Earth Planets Space, Vol. 51 (Nos. 7, 8), pp. 611-620, 1999
J. M. Forbes1, Yu. I. Portnyagin2, N. A. Makarov2, S. E. Palo1, E. G. Merzlyakov2, and X. Zhang1
1Department of Aerospace Engineering Sciences, Campus Box 429, University of Colorado, Boulder, CO 80309-0429, U.S.A.
2Institute for Experimental Meteorology, Obninsk, Russia
(Received August 17, 1998; Revised March 15, 1999; Accepted June 16, 1999)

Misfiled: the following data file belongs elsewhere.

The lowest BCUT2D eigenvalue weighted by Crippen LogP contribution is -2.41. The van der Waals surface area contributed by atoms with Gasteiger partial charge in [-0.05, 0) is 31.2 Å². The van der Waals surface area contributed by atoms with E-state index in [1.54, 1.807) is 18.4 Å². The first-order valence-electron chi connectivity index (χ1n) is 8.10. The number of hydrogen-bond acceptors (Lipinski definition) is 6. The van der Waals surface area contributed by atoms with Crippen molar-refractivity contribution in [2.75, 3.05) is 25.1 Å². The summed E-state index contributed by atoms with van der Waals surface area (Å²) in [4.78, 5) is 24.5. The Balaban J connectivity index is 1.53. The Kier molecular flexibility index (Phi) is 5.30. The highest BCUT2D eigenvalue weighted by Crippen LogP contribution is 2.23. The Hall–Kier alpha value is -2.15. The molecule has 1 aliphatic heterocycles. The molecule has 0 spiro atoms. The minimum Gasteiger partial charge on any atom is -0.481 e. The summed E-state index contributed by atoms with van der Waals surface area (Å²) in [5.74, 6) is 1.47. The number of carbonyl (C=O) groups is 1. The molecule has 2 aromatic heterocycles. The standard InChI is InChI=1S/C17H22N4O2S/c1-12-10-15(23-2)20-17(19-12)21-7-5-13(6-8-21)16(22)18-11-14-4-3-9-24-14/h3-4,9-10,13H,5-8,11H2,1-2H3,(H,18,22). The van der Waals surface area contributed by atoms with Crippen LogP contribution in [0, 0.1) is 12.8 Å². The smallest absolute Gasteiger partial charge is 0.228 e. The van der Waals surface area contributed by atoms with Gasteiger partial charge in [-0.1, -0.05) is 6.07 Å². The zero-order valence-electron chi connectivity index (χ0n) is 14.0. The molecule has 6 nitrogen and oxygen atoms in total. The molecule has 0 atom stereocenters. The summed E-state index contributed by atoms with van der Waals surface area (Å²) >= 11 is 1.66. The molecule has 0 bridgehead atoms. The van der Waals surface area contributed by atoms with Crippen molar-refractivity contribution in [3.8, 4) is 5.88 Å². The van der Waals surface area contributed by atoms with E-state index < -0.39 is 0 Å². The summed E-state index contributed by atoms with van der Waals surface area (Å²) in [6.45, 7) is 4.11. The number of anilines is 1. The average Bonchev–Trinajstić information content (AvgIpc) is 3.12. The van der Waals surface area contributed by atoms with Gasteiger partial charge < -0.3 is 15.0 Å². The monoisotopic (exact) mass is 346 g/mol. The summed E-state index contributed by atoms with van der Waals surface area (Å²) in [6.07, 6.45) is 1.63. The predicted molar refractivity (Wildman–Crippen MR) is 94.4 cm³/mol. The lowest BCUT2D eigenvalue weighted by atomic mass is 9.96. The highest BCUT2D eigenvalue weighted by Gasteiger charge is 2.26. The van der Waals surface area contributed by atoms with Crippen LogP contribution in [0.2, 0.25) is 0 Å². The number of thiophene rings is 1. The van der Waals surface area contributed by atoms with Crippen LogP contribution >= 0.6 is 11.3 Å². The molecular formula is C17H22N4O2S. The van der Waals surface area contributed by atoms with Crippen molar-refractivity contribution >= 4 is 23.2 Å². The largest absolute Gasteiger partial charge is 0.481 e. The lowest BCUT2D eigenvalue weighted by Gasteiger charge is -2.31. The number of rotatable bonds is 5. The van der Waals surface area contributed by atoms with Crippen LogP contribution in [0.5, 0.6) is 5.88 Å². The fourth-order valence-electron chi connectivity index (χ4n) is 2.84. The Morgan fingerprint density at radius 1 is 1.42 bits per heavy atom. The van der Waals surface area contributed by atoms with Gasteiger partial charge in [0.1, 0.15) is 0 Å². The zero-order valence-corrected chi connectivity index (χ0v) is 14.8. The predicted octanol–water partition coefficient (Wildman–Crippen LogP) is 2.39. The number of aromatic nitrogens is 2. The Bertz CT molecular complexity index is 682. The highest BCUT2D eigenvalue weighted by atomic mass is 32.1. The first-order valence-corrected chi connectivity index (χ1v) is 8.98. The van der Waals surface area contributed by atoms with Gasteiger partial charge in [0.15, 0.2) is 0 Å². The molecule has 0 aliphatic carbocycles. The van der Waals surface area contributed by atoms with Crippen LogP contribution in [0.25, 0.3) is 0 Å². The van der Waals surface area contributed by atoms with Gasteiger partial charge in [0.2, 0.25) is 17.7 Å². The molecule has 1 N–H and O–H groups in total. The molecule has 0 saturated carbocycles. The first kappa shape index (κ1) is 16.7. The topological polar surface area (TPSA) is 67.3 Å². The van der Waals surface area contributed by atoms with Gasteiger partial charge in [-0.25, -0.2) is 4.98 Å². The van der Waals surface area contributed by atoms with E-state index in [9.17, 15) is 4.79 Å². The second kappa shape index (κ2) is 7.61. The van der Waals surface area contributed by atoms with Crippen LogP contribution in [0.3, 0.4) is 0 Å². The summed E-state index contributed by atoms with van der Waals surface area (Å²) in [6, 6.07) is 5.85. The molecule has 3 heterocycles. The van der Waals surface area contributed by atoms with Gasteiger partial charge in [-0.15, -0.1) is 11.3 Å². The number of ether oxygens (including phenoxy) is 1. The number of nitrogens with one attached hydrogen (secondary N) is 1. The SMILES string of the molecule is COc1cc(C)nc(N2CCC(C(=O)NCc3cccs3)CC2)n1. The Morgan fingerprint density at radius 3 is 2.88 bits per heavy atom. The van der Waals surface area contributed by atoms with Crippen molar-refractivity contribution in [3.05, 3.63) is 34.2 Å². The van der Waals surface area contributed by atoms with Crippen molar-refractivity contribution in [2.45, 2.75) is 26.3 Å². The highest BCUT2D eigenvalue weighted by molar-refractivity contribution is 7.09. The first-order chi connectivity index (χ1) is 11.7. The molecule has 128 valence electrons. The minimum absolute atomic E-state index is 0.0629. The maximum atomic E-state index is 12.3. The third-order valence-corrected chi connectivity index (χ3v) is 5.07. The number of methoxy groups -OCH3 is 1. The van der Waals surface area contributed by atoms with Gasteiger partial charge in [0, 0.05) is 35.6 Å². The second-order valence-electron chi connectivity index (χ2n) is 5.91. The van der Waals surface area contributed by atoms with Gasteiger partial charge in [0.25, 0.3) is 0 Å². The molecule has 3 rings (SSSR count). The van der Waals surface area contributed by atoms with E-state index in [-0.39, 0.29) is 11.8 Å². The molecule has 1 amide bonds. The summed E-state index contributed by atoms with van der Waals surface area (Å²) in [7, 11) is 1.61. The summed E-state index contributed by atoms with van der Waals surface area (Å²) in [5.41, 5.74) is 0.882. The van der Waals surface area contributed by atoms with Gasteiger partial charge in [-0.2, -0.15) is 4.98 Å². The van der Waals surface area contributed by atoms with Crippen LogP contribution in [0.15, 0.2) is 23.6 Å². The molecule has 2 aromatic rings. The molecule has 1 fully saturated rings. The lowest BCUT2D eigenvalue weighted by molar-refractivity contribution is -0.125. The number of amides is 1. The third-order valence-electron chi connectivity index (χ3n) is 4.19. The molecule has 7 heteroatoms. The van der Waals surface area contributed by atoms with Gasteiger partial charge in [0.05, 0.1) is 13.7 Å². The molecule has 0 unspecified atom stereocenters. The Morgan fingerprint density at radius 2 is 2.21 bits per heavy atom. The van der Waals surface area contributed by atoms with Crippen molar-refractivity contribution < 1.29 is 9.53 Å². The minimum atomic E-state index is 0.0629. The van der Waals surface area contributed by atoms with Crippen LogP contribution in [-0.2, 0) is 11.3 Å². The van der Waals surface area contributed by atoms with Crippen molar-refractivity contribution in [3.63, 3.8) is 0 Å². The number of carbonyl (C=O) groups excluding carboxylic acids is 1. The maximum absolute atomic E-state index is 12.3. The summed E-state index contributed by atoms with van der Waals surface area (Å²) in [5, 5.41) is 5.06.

Abstract: A meteor radar was operated at Amundsen-Scott Station, South Pole, from January 19, 1995 through January 26, 1996 and from November 21, 1996 through January 27, 1997. Hourly wind measurements were obtained nearly continuously over these time periods, at an approximate altitude of 95 km and at about 2° latitude from South Pole along the longitude meridians 0°, 90° E, 90° W, and 180°. The scientific advances achieved to date through analyses of these data are presented, including updates to several of our previously published works. The findings addressed herein include the following: (1) Strong divergences of zonal-mean meridional winds occasionally occur over South Pole, implying extreme vertical winds; (2) The monthly mean zonally asymmetric (zonal wavenumber s=1) wind component varies during the year in a manner consistent with migration of the center of the polar vortex with respect to the geographic (rotational) pole; (3) Strong (>15 m/s) westward-propagating migrating diurnal (s=1) and non-migrating semidiurnal (s=1) oscillations exist except during winter months; (4) Long-period (~2-10 days) waves exist during winter months which are primarily eastward-propagating; (5) Intradiurnal (periods ~6-11.5 hours) westward-propagating oscillations exist, which are thought to be gravitational normal modes, or "Lamb" waves.